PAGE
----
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Greek Chef Displays Her True Colors

Christakis puts big emphasis on a friendly environment with specialties done home-style.

June 25, 1998|MAX JACOBSON | SPECIAL TO THE TIMES

Maybe you remember Christakis Greek Cuisine when it was Tony and Maria's Greek Cuisine (Greek-born Joanne Christakis Wallace took it over about a year ago). In my recollection, Tony and Maria's was a drab place, though perhaps memory fails me.

But there's nothing drab about Christakis. The dining room is a celebration in blue and white, the Greek national colors. The narrow, closely spaced tables are surrounded by gaudy blue-and-white umbrellas, hanging plants and Greek artifacts.

This is also a restaurant where everyone seems to know everyone else. A team of indulgent waiters greets the regulars like old friends. Meanwhile, Wallace spends as much time in the dining room, socializing with guests, as in her kitchen.

But the food doesn't suffer for her absence. It's obvious she has trained her chefs properly when you dig into pikilia, a huge appetizer plate of taramosalata, melitzanosalata, hummus, Kalamata olives, feta cheese and the delicious pastry triangles known as spanakopita and tiropita.

Eaten with wedges of butter-grilled pita bread, this nearly vegetarian feast is more than enough for a meal. Taramosalata, the only nonvegetarian item on the enormous platter, is a cool, creamy cod-roe spread that makes a refreshing starter when smeared on pita.

Melitzanosalata is an unctuous, slightly tart eggplant dip. The deliciously buttery spanakopita and tiropita are filled with delicate swatches of spinach and smooth feta cheese, respectively. Everything on the platter tastes better when combined with the accompanying obelisks of feta or the salty, mildly bitter olives.

Dinners are moderate feasts themselves. All entrees come with a particularly delicate rice pilaf, two huge, oregano-scented wedges of roasted potato and a pile of green beans stewed with tomatoes and spices. Dinners also include a choice of a superb Greek salad or what is perhaps the best egg-lemon soup I've ever tasted.

What makes the salad so good is the dressing, a thick vinaigrette laced with crumbled feta that is a natural complement to the pungency and bitterness of the salad components, tomato, onion, Kalamata olives and mixed lettuce greens. The avgolemono soup is even better. It's an especially comforting canary-yellow bowlful of natural chicken stock and rice flavored with fresh lemon juice and eggs beaten in to order.

One of the best entrees is a lemony, charcoaly, ultra-tender chicken kebab (souvlaki). The chunks of chicken are blackened skillfully enough to please Paul Prudhomme.

Paidakia is four top-quality grilled lamb chops without so much as a speck of fat around the edges, marinated in lemon juice. That may the best way to eat lamb here, unless you want to spring for the more expensive rack of lamb, for which the price changes daily. I didn't care much for the roast lamb (arni psito), though. In this dish the meat comes in a richly flavorful gravy, but the thick slices were gristly and tough; it's clearly not the careful cooking this kitchen is capable of.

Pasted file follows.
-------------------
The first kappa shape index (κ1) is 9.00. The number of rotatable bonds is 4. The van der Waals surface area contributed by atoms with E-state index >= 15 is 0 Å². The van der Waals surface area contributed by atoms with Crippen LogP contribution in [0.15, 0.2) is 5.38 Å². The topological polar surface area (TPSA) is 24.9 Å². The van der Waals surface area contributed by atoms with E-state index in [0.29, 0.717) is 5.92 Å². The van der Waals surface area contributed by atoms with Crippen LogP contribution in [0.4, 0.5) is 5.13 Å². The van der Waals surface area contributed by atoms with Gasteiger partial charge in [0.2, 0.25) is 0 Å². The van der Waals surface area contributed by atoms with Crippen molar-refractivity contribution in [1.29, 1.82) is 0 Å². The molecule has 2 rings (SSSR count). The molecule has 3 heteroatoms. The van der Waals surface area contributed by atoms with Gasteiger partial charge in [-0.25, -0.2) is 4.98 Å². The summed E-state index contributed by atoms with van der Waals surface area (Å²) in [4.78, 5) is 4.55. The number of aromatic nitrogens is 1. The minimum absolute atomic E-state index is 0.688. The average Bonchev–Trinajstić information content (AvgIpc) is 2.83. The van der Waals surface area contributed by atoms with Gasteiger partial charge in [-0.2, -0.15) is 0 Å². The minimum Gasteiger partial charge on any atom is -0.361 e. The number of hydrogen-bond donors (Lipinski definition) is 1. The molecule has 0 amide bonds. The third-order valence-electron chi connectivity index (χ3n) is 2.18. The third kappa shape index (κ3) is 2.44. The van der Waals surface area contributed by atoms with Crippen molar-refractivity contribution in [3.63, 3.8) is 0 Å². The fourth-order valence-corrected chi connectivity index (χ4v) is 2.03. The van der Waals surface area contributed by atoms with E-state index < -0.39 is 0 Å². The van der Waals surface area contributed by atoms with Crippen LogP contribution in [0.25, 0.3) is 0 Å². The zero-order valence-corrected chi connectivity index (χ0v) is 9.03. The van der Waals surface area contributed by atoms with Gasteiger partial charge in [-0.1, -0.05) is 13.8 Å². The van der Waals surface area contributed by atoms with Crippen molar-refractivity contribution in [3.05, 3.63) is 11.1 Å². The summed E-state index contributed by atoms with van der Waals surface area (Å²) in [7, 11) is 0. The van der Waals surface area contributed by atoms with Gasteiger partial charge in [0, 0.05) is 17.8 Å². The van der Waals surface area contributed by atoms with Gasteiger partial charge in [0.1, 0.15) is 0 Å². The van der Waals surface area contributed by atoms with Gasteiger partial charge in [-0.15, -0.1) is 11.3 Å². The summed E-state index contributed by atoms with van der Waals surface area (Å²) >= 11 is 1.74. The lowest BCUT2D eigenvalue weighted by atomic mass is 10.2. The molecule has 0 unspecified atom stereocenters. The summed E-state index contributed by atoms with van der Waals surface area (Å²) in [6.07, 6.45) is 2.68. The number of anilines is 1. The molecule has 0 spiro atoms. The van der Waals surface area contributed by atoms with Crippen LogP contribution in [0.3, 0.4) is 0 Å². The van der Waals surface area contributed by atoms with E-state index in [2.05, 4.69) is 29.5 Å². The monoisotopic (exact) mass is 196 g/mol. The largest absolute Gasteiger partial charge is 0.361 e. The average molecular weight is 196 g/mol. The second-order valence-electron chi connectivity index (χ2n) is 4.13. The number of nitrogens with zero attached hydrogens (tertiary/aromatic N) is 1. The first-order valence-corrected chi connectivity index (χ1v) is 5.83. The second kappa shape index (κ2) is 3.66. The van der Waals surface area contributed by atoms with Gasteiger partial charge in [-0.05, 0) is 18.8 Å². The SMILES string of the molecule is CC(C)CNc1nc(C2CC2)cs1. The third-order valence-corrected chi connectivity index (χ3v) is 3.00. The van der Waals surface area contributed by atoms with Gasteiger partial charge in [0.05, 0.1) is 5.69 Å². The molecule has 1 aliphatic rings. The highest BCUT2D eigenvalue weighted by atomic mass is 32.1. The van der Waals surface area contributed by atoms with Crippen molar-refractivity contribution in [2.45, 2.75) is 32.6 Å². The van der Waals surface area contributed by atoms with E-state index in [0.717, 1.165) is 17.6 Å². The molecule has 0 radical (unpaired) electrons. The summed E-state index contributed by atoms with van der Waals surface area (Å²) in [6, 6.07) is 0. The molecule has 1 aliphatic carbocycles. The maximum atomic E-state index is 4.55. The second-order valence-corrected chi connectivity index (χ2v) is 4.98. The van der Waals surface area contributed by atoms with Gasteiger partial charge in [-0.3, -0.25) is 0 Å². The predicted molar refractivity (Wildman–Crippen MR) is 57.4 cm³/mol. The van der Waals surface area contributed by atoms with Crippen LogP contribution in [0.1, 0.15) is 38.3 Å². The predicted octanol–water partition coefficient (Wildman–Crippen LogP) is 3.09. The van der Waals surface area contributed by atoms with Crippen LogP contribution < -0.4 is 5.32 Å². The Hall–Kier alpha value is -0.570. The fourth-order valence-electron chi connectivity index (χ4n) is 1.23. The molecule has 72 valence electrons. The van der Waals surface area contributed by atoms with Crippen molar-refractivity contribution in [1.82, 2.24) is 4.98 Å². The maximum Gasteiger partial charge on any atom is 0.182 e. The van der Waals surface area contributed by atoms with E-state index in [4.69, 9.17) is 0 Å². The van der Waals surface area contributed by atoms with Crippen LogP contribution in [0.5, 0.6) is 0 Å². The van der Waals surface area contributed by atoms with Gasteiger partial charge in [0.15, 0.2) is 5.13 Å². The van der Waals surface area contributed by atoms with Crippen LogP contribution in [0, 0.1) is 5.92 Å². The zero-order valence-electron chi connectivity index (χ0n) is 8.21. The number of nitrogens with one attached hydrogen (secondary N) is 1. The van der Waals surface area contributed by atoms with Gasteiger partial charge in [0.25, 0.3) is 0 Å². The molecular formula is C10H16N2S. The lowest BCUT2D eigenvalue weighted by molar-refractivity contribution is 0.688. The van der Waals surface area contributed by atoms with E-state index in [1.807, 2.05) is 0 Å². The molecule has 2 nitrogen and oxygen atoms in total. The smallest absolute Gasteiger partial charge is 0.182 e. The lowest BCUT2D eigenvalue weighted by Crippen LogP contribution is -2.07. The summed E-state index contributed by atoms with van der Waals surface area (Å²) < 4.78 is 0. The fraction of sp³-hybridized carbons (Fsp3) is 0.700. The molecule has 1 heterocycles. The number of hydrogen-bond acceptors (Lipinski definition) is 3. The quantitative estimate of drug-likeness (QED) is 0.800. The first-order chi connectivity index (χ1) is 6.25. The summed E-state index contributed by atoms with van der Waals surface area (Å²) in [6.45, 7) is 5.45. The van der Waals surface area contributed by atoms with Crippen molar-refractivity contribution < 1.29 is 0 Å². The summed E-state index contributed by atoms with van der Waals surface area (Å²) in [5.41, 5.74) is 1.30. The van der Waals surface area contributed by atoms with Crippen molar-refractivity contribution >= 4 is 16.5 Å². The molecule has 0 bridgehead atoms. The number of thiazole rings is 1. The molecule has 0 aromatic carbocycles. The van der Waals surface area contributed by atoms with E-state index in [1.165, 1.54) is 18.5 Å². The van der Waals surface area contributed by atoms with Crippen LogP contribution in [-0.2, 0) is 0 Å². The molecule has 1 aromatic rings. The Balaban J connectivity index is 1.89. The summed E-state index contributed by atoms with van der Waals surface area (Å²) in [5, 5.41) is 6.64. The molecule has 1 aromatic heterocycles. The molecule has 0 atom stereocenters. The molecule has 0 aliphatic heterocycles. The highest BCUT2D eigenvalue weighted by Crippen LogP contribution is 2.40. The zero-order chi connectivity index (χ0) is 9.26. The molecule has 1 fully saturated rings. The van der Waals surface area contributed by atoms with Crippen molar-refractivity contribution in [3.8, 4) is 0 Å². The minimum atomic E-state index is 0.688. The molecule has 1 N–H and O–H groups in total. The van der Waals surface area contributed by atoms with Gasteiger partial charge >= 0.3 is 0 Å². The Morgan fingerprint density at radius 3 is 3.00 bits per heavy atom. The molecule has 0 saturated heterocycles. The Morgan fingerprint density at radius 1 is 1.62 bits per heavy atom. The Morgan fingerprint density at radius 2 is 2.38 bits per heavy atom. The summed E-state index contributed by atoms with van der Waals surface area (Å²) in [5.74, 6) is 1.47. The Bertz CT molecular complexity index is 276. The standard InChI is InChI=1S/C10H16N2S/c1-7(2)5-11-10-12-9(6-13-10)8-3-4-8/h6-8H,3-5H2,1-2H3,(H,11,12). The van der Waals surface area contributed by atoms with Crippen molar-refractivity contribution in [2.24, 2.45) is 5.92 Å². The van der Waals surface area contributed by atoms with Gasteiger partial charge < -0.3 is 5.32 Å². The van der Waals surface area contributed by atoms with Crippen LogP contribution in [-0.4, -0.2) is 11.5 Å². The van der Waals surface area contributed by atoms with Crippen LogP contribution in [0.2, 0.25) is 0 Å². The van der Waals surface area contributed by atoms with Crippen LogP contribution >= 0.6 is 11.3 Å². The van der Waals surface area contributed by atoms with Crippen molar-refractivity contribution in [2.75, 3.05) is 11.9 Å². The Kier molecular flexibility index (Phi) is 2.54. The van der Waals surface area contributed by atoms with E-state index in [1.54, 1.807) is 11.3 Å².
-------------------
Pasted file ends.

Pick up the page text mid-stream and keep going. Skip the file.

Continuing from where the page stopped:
The homiest dishes are the pastas and casseroles. Take the delicious moussaka, which has little in common with versions served in high-volume Greek restaurants. First, Wallace layers a pan with flour dredged, sauteed eggplant. Then she adds a sweetly spiced ground meat mixture and a thick topping of bechamel sauce before finishing it off in the oven. The result is fluffier and more delicate than any moussaka you may have known. Pastitsio, a Greek style macaroni and cheese enriched with bits of meat, is served in squares like the moussaka, with the same thick bechamel top.

The best of the simple pastas is makaronada, long, meltingly soft pasta tubes baked with brown butter and a light sprinkling of the Parmesan-like Mizithra cheese. This dish is also a cousin of macaroni and cheese, but lighter and less filling, It's also the one item I'd order every time I had the chance.

I've often complained that our ethnic restaurants don't vary the formula enough, so I'm sorry to say that the menu's one real innovation, briami, is a misstep. The menu bills it as zucchini, eggplant, potatoes, tomatoes and onions baked with olive oil, which sounds interesting. What I got, though, was a glass baking dish full of watery carrots and green beans, combined with a few potatoes and pieces of skinless eggplant and mere traces of olive oil.

Christakis has a nice wine list with several bargains, including half-bottles of surprisingly palatable Greek red table wines for as little as $11. (Try the Semeli or Skouras.)

For the end of the meal, I recommend a tiny cup of Greek coffee and perhaps one of the rich Greek desserts. The oversized baklava is a dense, buttery square of phyllo pastry layered with minced walnuts, served in a pool of rich, honey-flavored syrup. Galaktoboureko is a similar phyllo pastry with a semolina-thickened milk filling.

If you hanker for a more American dessert, twice a week Suzanne, one of the Sunday night waitresses, brings in great chocolate cheesecake that she bakes at home. It's just one more little cozy touch that distinguishes Christakis Greek Cuisine from the other Greek restaurants around.

Christakis Greek Cuisine is moderately priced. Appetizers are $3-$7.95. Pastas are $9.95-$15.95. Entrees are $9.95-$17.95.

BE THERE

Christakis Greek Cuisine, 13011 Newport Ave., Tustin. Lunch Monday-Friday, 11 a.m.-3 p.m.; dinner daily, 4:30-10 p.m. All major cards.

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